EUROPEAN SOCIAL MEDIA MARKETING SPENDING IN GOOD SHAPE, UPCOMING LEGISLATION THE MAJOR INHIBITOR

Guest Post by Researcher James McDavid:

In my new report, "Western European Social Media Marketing Forecast, 2012 To 2017," I'm exploring some of the drivers and inhibitors that will impact social media marketing spending in Europe over the next 5 years. From growing adoption amongst consumers and ever more devices integrating with social networks, to the uncertainty ushered in by the coming European data privacy legislation, I'll look at how these factors will influence the willingness of marketers to spend on social media marketing. 

The good news is despite the economic headwinds across Europe, spending on social media marketing is still forecast to rise ― from €1.4 billion in 2012 to reach €3.2 billion in 2017, reflecting a 17.6% compound annual growth rate (CAGR). As social media marketing in Europe heads towards maturity, the pace of growth slows somewhat but the trend continues upwards. We're also forecasting the percentage of online users who are present on social networks in Europe to continue to rise, from 63% in 2013 to more than 70% by 2017, so if you thought social had already reached a point of saturation, think again. 

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AP’s Twitter Hack: This Isn’t About Twitter’s Security Protocols, It’s About Yours

Let’s put it this way: social media and security don’t work together very well today. Marketing professionals who see social media as a vital communication channel view security as a nuisance, whereas Security pros view services like Facebook and Twitter as trivial pastimes that expose the business to enormous risk. The problem is, when it comes to social media, these two facets of the organization need to come to terms with each other – and this was clearly on display Tuesday when the Dow Jones briefly plummeted over 100 points due to false Tweets from AP’s hacked Twitter accounts that indicated President Obama had been injured by explosions at the White House.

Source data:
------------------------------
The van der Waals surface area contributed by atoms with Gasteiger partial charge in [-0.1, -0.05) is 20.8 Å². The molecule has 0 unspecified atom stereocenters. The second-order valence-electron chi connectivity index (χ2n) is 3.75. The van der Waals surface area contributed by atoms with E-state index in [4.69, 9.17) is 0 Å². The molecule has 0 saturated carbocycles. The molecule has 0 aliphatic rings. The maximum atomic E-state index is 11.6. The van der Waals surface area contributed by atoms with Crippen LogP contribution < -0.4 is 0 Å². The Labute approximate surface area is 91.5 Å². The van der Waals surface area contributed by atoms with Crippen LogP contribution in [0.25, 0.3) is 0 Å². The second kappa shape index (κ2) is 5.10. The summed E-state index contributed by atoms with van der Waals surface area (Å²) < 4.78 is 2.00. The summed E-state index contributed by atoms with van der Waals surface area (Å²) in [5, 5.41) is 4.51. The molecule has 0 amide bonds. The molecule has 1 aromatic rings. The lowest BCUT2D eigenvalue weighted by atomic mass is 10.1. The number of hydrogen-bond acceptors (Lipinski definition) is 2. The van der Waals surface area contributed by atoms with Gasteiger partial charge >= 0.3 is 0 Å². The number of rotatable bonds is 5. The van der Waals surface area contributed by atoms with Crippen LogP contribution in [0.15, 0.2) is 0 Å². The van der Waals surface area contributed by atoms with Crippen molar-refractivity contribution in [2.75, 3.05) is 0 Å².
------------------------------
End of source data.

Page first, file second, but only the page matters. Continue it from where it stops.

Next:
This recent breach signifies two things: 1) the potentially damaging impact of social media is real and growing, and 2) companies today aren’t doing enough to mitigate the risks.

As social media becomes a legitimate source of news and information, the implications for inaccurate or inappropriate behavior continue to grow. Damaging or disparaging comments on Twitter (whether intended or not), can have a real impact on your business and the way customers view your company and brand. Companies need to do more to protect their organization from social media risk because:

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The Marketer Diaries - What I Learned From The 2013 Forrester Marketing Leadership Forum

I am probably one of the few individuals who lives in the San Francisco Bay Area and only heads to Los Angeles during Forrester's annual Marketing Leadership Forum.  I recently had the opportunity to visit Los Angeles for the second time and, just like last year,  did not venture too far from my hotel.  I have yet to experience the true LA "scene" or even get a glimpse of an actor, musician or sports star!  But the highlight of my annual trip to LA is having the opportunity to completely immerse myself in various discussions with fellow marketers (yes, I still consider myself a marketer at heart!).  Who needs to see Ozzy Osbourne's Jessica Simpson's mansion in Beverly Hills when  I get to mingle with the real "stars" who are the clients,  attendees, vendors and Forrester employees who participate in the Marketing Leadership Forum with such passion?